The trap of falling into resistance

The greatest obstacle in transmuting those struggles, humiliations, losses, and relationship breakdowns is by going into resistance. Typically its the response: Why me? Who can I blame? Instead you should be asking: What is the universe trying to teach me? Which new direction do I need to take? How can this experience make me a more valuable, vulnerable, humble and a wiser human being.

Often the resistance is to making the necessary changes. You might have been pursuing an image of yourself that does not align with your soul purpose but has been dictated by the ego, your parents, immediate associations or other external influences. The universe gently nudges us into the direction we need to go but with so many distractions we miss the road markers on the way.

Life is a topsy-turvy world of ups-and-downs, challenges, failures, mishaps, disappointments but also victories, joys and celebration. One of the reasons why the deep walk pilgrimage is becoming so popular is that it is such a perfect analogy of life.

The entire Camino walk of five weeks can be a hard, painful slog through mud, bad weather, painful blisters and emotional flat-on-the-ground moments. But at the end of the journey there is boundless joy in entering one of the world’s great architectural masterpieces, the Cathedral of Santiago in northwestern Spain, and celebrating the accomplishment with fellow pilgrims.

It is upon the reflection of life’s journey that we become aware that from the day we were born, life sculptures us into the human being we are destined to become. It is part of the beauty of the human condition that the struggles define and make us who we are. Living authenticity is the unconditional acceptance of the low-moments as the precondition to fully experiencing the high moment.

Reino Gevers – Author – Mentor – Speaker

One more thing…

I have a special New Year offer on my latest book “Deep Walking for Body, Mind and Soul”. If you buy my new video Deep Walking with the key lessons from the book in my store, I will send you the paperback edition of the book for FREE.

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A year to remember or forget?

Reflecting on the past year a scene that remains particularly poignant is the Saturday morning in May when children were allowed out onto the Spanish streets for the first time after six weeks during one of the strictest Corona lockdowns in Europe.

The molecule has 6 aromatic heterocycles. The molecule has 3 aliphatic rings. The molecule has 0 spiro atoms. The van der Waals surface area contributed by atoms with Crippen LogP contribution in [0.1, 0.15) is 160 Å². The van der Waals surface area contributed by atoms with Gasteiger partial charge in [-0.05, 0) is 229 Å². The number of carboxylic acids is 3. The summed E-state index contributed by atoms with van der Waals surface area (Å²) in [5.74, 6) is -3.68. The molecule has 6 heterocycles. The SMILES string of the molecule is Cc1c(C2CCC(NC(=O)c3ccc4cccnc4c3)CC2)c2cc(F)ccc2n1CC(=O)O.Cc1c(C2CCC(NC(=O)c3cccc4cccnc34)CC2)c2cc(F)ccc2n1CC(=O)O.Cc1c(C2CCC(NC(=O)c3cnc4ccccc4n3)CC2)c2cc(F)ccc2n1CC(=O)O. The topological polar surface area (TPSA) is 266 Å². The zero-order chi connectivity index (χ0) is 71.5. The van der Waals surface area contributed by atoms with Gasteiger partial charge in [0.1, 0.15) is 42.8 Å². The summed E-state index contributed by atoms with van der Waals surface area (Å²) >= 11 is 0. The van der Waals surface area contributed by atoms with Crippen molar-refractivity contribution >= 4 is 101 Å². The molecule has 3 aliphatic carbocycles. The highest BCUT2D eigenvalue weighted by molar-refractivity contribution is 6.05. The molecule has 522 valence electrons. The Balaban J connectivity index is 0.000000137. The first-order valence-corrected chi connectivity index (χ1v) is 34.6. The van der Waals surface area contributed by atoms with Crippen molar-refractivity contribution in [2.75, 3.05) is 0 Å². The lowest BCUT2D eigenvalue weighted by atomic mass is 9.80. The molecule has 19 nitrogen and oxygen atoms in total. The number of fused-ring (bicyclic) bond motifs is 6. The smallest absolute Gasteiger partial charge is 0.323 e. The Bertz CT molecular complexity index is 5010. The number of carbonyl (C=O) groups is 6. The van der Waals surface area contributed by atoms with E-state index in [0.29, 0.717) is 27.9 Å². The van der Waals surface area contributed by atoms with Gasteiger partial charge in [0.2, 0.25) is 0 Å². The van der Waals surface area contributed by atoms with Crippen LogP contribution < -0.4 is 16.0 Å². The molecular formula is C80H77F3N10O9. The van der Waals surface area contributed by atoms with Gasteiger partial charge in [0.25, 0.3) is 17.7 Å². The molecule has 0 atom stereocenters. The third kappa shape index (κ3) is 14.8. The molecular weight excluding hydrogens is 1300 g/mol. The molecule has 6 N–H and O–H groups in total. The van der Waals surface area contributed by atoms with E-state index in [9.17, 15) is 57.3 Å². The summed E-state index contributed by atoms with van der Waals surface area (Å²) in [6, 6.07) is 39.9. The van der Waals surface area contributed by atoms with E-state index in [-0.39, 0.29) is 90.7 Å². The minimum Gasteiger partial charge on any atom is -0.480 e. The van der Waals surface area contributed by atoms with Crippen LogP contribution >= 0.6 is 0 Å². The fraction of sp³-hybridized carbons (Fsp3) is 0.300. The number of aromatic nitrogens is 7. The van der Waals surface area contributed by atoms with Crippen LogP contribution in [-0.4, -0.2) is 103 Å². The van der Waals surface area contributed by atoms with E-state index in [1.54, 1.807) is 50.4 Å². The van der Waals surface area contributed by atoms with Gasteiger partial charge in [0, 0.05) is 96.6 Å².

It was that dazed, wide-eyed expression in those innocent faces that more than anything was telling me that our world had changed for a long time to come. Walking outdoors was allowed but no playing with other children. Humanity had gone into hibernation, triggered by a virus that insidiously finds entry into the body when we are most vulnerable in seeking touch and intimacy with our fellow human beings.

Every crisis heralds a new beginning

But, in every crisis the seeds are sown for a new beginning. The questions that need to be asked both on an individual and collective level:

  • What can we learn from this?
  • What opportunity can grow from this?
  • What has to be accepted that cannot be changed?

One of the big lessons from the pandemic is that we need to appreciate more the many things we have simply taken for granted.

Travel to faraway countries, if at all possible, is hampered by countless restrictions, as if the virus is telling us to slow down, and stay in one place for a while, making room for introspection and appreciation of the immediate surroundings.

Lessons from nature

The quiet spaces of nature teach us to go into stillness in order to perceive the whispers from the universe. With calm breathing, the anxious heart calms to the rhythm of nature. The hunger for external gratification starts receding. With each long in-and-out breath we turn deeper inward, opening consciousness for growth.

In a world with a powerful negative drumbeat it is easy to run with the crowd. Minds are being poisoned and confused by a barrage of conspiracy theories, lies, distortions and exaggerations – nowhere more visible than in the recent U.S. presidential elections. Public discourse is being polluted by the power of algorithms on social media, amplifying toxic emotions. The more extreme a behavior the greater the attention.

Spending alone time in nature has become a welcome source of spiritual rejuvenation during these times. It is in the attuning of the senses to the ocean waves crashing to shore, in the observance of birds of prey soaring effortlessly against the backdrop of a clear blue sky, the thousands of starlings flying in intricately woven patterns that an inner stillness starts inhabiting the soul.